Dr. Wade was a member of the music department faculty at Wartburg College when I was there from 1989 to 1993, teaching strings and--in the part of her professional life that made her a part of my creative life--serving as music director of the Wartburg Community Symphony Orchestra, a joint collegiate and community ensemble that played five concerts a year. I played the trumpet in that orchestra all four of my years there, and for three of those years I was the principal. I got to see Dr. Wade's music making up close.
At first, she wasn't even Dr. Wade: she was still completing her doctorate when I arrived, and if memory serves, it wasn't until my junior year that she completed her requirements and became Dr. Wade. Before that she was Ms. Wade, and for a time it seemed to me like she was fighting an uphill battle. There weren't many string players at all at Wartburg when I arrived, and the orchestra was mainly a skeleton crew for most rehearsals. That first year and most of the second we never got to rehearse with full numbers until the dress rehearsals the day before the performance, and there were times when I wondered if the school's string program would ever get off the ground.
It did. Dr. Wade recruited heavily, and by my third year, we had a full complement in the orchestra for nearly every rehearsal, and we played some meaty works: Mozart's Requiem, the Tchaikovsky Piano Concerto No. 1, a work by Amy Beach, and so on. We premiered a work by a Des Moines composer whose name escapes me (I still have those programs around and should look them up), and a lot of other fine works. The Symphony was kind of the odd-child out in the music culture at Wartburg at the time; the jewels in the crown were the Choir and the Concert Band, and then the jazz vocal group (called the Castle Singers) and the jazz band (the Knightlighters). But I was as proud to be a part of that orchestra's evolution as I was of any other musicmaking I was privileged to be a part of while I was there, and Dr. Wade was the driving force.
One particular musical memory: each year we did the Nutcracker Suite as part of our Christmas program, and to this day that is one of the few works I know that is tied in my mind to a very specific time and place. I remember sitting in the orchestra room, rehearsing that piece, while watching snow fall outside through the hall's big windows, and I remember Dr. Wade's annoyance with us each year at the very end of the Waltz of the Flowers. In the very last couple bars, it feels like there should be a dramatic ritardando, slowing to the final smash, but the thing is there's no such ritardando indicated in the score. We would try to play one, and Dr. Wade insisted that we not do it. To this day when I listen to a performance of that work and I hear some great conductor observe the unwritten ritardando, I smile a little and think how Dr. Wade would not approve. Indeed, when Leopold Stokowski conducts the Waltz in the film Fantasia, he does not observe the unwritten ritardando...and when friends and I who were in the orchestra at the time watched that sequence of the movie (it had just come out on VHS right then), we all yelped out, "Dr. Wade's right! It doesn't slow down there!"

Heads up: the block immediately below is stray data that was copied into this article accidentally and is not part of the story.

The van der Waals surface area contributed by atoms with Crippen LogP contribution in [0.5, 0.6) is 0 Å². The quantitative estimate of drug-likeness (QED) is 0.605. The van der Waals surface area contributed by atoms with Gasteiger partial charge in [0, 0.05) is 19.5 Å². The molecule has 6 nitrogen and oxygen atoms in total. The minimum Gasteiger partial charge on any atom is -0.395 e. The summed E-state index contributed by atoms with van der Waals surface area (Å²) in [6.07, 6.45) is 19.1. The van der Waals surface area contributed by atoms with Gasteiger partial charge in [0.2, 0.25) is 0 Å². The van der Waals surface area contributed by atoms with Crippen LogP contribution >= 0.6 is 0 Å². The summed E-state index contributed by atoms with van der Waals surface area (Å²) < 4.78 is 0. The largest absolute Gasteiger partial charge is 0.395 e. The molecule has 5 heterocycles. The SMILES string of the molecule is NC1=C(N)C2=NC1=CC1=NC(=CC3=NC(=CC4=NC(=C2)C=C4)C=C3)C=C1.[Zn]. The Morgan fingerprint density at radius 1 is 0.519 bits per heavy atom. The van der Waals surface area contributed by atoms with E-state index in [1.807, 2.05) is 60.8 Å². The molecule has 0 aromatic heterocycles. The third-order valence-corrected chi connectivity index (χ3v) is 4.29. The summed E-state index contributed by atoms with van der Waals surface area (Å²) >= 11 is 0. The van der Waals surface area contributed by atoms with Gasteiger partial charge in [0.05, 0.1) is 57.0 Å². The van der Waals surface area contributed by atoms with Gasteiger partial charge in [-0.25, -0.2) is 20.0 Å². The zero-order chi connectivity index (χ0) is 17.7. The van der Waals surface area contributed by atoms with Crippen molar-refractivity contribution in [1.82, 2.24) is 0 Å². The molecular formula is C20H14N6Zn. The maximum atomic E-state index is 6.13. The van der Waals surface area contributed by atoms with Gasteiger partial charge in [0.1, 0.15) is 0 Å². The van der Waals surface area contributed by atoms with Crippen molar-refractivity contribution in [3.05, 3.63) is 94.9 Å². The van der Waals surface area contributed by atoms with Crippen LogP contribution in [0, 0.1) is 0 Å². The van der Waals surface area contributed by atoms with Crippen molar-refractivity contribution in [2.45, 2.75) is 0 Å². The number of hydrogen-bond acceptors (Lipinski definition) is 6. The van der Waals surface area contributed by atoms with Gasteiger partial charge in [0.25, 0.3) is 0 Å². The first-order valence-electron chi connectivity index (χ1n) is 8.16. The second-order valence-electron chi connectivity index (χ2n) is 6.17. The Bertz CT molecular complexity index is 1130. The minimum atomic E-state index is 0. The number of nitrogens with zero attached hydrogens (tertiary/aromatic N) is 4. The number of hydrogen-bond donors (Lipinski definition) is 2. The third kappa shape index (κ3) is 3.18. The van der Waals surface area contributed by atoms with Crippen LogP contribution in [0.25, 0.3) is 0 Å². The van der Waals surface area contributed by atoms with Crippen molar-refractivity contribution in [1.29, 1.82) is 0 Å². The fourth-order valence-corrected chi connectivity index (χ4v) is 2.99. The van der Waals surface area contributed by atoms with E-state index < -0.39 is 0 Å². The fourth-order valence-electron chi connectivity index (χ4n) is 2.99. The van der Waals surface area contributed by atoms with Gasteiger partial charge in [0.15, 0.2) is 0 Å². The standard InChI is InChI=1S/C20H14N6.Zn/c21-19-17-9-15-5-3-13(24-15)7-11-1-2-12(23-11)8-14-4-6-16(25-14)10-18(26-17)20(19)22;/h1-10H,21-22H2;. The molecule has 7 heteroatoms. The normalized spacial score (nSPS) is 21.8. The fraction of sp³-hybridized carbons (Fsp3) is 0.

Of all the pieces we played in the WCSO, this may well be my favorite. It's the Symphony No. 2 by Howard Hanson, titled the "Romantic". Hanson was a 20th century composer whose language is a conservative throwback to the previous century and its lush Romanticism. The symphony is perhaps the best illustration I know of how a very gifted mind can get a half hour's worth of deeply compelling music from about twelve minutes of actual material: the piece is cyclical to a fault, with the same ideas recurring in each movement, but the overall effect is so effective that one hardly cares. So it was with me when I got to play this symphony under Dr. Janice Wade's baton. As a conductor her overall demeanor was cool and analytical, but for all that she certainly programmed a lot of highly emotional and dramatic music. She kept her fire under control, but there was no questioning its heat.
Here, offered in memory of Dr. Janice Wade of Waverly, IA is Howard Hanson's Symphony No. 2, the "Romantic."
And thank you, Dr. Wade. I never got a chance to say it, but I often thought of you as Maestra Wade.